The testing involved single unit to unit fighting done ten times each. The process was   structured such that the unit with the MW marker would begin just out of musket range (three boxes out) and move as quickly as possible to engage the enemy in melee. The opposing unit never charged. All other rules (including activation) were used. The fighting continued until one unit routed.

It is difficult to succeed with three activations in a single turn to allow the O’Cahan’s to cross the ground and engage. Often they would receive long range fire and, more frequently, short range fire. In 20% of the approaches this fire was enough to disorganize O’Cahan’s before contact. The militia was untried, however, so this caused the them to be disorganized on their first order to fire 50% of the time.

In the end O’cahan’s won six out of ten times. This is somewhat lower than I expected and was assisted by the usual vagaries of the cards.

Melee O'Cahan's V Fencibles

O’cahan’s takes on a Covenanter militia standard Musket & Pike Battalion

MacColla’s Lifeguard versus Pickering’s NMA Shot heavy Musket & Pike Battalion

Assuming that the veteran New Model Army battalion would not waste ammo in long range fire, the Lifeguard began just outside short range and would advance to combat as quickly as possible. 40% of the time they did not make contact in their first move and suffered repeated double volleys in all but one case, losing one MW in  one case and both MW in another. The Lifeguard won four out of ten encounters which seems reasonable.

Lifeguard V NMA

O’cahan’s Prepares to take on Pickering’s New Model Army Regiment configured as Shot Heavy.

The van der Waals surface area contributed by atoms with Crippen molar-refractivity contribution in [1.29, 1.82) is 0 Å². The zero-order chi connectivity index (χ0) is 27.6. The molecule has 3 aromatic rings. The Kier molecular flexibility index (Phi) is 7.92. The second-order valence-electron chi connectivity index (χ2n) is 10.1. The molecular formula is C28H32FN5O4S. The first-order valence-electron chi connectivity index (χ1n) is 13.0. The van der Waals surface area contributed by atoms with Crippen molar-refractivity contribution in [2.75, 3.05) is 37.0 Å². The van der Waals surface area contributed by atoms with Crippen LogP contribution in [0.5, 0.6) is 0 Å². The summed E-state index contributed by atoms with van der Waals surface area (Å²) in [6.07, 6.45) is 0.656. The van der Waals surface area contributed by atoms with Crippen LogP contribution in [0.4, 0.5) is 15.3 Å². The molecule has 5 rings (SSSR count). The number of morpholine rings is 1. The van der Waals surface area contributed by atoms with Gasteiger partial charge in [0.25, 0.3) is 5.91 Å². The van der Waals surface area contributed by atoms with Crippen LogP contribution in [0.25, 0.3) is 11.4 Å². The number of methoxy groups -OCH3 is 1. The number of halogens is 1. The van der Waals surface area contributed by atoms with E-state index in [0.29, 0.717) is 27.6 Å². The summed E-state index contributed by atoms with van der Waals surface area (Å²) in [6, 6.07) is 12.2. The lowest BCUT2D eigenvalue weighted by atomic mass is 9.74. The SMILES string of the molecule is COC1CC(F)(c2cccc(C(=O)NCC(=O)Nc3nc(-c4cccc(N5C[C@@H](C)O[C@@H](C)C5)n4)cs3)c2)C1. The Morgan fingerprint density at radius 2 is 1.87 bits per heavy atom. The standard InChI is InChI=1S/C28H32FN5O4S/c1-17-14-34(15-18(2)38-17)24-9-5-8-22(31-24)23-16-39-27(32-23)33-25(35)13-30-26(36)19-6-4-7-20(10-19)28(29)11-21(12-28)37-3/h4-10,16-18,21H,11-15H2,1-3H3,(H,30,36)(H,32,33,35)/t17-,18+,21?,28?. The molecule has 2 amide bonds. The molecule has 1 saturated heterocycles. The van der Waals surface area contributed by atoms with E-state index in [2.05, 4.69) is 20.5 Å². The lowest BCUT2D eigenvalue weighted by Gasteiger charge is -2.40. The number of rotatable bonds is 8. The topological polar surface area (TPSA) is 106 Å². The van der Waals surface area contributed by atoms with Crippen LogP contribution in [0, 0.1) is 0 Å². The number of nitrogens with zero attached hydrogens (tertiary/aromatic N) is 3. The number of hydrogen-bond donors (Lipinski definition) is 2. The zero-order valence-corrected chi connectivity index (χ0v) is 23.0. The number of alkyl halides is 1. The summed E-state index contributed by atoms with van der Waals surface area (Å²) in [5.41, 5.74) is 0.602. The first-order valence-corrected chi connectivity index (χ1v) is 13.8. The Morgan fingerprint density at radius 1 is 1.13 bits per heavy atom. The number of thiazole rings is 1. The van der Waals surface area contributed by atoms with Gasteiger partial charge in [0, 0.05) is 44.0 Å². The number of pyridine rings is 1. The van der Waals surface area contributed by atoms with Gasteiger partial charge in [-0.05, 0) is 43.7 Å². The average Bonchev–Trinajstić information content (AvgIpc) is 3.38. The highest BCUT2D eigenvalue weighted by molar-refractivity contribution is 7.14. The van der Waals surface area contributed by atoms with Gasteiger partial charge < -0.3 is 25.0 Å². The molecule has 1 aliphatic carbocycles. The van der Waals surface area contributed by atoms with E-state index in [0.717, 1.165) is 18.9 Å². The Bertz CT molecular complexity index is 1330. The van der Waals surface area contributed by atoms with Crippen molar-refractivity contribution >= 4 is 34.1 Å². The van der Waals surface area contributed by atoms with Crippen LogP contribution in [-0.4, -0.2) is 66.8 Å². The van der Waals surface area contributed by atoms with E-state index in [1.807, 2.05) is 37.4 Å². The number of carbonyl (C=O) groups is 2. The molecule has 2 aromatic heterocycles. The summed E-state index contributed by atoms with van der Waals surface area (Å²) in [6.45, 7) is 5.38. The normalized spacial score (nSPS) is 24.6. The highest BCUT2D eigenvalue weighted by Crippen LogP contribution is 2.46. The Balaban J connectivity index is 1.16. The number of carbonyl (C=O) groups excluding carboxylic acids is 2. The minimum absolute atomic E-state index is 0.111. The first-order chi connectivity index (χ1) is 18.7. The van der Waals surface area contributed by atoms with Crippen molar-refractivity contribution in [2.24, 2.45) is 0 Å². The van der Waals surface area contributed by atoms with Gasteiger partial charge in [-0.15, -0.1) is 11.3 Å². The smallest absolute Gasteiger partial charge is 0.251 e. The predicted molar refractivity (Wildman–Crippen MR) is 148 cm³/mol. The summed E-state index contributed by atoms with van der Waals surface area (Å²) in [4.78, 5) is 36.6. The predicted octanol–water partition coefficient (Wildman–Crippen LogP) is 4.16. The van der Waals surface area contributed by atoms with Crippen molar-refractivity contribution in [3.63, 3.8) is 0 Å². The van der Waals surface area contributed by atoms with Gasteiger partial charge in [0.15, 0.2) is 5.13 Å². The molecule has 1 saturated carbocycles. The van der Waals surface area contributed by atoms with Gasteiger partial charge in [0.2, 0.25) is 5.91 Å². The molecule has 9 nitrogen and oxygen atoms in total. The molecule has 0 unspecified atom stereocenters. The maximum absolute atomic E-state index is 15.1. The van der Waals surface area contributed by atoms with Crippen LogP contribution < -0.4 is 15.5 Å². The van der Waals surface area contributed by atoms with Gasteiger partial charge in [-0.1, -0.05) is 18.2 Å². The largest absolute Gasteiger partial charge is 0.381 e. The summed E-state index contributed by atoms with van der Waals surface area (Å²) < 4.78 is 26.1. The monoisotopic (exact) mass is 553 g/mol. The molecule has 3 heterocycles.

O’Cahan’s versus MacKinzie’s hybrid Musket & Pike battalion

The only test encounter between both units having MW markers was particularly interesting. Since the MacKinzie’s had no ammo chits, they had no long range fire capability so O’Cahans started a box away. It was tempting to have O’Cahan’s use their superior firepower to reduce the MacKenzies before charging but I wanted to keep the same test conditions as before so they had to advance to contact. The Irish won seven out of ten of the encounters. Again a quite reasonable result.

The MacKinzies prepare to receive O’Cahan’s Irish

Overall, the use of MW markers does not overly effect outcomes, at least in this very rigid form of testing. They will need to be used in real game situation to see if that is completely true. What they add (as do gallant gentlemen) is huge narrative potential (and a certain tactical granularity).

At some future point I would like to do Tyrone’s Rebellion (the Nine Years War) in Ireland and these types of special markers might serve to make FK&P backwardly compatible to this period.


6 thoughts on ““…leapeing in amongst them with there swordes and targates,…”

  1. Your “job” would be infinitely easier if you weren’t so concerned about historical accuracy, but I’m sure your other followers appreciate your expertise. Enjoy the passion!


  2. Bonnie, as always thanks. The Wars of the Three Kingdoms out on the Fringe where I “live” are not particularly well understood in the details of the actual fighting. We rely on only a few contemporary accounts by people that may or may not be actual witnesses, each of whom had very specific political motives, mostly Royalist but still writing with divergent purposes.

    This means that what I do is highly interpretive and likely completely unnecessary from a rules stand point. I use games, however, to ultimately tell stories (to myself and anyone else inclined to read them).

    The rules as published can do all of that without additions – I just like to add some seasoning to my own taste. 😀


  3. Very interesting concept which l really like. Your analysis is very methodical and logical. I have all my Scots figures for FK@P rules now so painting process is underway. Thanks for taking the time to share your gaming thoughts on your blog.